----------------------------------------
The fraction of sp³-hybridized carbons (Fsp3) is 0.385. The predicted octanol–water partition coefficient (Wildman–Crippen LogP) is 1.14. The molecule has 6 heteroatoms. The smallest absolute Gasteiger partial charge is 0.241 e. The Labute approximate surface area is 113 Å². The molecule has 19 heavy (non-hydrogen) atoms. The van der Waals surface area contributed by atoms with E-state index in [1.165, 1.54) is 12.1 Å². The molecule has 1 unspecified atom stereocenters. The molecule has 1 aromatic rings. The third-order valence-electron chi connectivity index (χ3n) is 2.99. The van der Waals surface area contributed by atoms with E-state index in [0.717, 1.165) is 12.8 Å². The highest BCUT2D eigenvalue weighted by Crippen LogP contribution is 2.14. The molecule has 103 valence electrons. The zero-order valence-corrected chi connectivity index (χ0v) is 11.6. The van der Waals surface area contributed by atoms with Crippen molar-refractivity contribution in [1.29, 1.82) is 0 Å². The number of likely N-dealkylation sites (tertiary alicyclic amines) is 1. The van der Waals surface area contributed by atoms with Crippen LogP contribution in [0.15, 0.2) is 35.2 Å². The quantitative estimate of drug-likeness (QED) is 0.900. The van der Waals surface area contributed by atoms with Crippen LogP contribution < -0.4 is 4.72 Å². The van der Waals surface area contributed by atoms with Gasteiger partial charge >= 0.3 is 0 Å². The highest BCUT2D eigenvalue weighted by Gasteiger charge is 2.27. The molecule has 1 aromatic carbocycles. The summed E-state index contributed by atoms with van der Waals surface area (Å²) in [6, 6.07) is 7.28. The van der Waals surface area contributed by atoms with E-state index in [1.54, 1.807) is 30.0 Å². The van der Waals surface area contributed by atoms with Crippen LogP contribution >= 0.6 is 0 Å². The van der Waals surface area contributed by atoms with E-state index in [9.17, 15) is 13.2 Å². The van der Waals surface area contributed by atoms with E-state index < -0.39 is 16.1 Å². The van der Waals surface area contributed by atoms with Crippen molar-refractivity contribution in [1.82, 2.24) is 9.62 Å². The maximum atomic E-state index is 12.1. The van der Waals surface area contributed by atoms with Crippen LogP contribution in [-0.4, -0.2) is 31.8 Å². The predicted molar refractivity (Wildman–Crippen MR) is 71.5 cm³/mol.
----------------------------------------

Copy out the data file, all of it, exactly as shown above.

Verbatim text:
The fraction of sp³-hybridized carbons (Fsp3) is 0.385. The predicted octanol–water partition coefficient (Wildman–Crippen LogP) is 1.14. The molecule has 6 heteroatoms. The smallest absolute Gasteiger partial charge is 0.241 e. The Labute approximate surface area is 113 Å². The molecule has 19 heavy (non-hydrogen) atoms. The van der Waals surface area contributed by atoms with E-state index in [1.165, 1.54) is 12.1 Å². The molecule has 1 unspecified atom stereocenters. The molecule has 1 aromatic rings. The third-order valence-electron chi connectivity index (χ3n) is 2.99. The van der Waals surface area contributed by atoms with E-state index in [0.717, 1.165) is 12.8 Å². The highest BCUT2D eigenvalue weighted by Crippen LogP contribution is 2.14. The molecule has 103 valence electrons. The zero-order valence-corrected chi connectivity index (χ0v) is 11.6. The van der Waals surface area contributed by atoms with Crippen molar-refractivity contribution in [1.29, 1.82) is 0 Å². The number of likely N-dealkylation sites (tertiary alicyclic amines) is 1. The van der Waals surface area contributed by atoms with Crippen LogP contribution in [0.15, 0.2) is 35.2 Å². The quantitative estimate of drug-likeness (QED) is 0.900. The van der Waals surface area contributed by atoms with Crippen LogP contribution < -0.4 is 4.72 Å². The van der Waals surface area contributed by atoms with Gasteiger partial charge >= 0.3 is 0 Å². The highest BCUT2D eigenvalue weighted by Gasteiger charge is 2.27. The molecule has 1 aromatic carbocycles. The summed E-state index contributed by atoms with van der Waals surface area (Å²) in [6, 6.07) is 7.28. The van der Waals surface area contributed by atoms with E-state index in [1.54, 1.807) is 30.0 Å². The van der Waals surface area contributed by atoms with Crippen LogP contribution >= 0.6 is 0 Å². The van der Waals surface area contributed by atoms with E-state index in [9.17, 15) is 13.2 Å². The van der Waals surface area contributed by atoms with E-state index < -0.39 is 16.1 Å². The van der Waals surface area contributed by atoms with Crippen molar-refractivity contribution in [1.82, 2.24) is 9.62 Å². The maximum atomic E-state index is 12.1. The van der Waals surface area contributed by atoms with Crippen LogP contribution in [-0.4, -0.2) is 31.8 Å². The predicted molar refractivity (Wildman–Crippen MR) is 71.5 cm³/mol.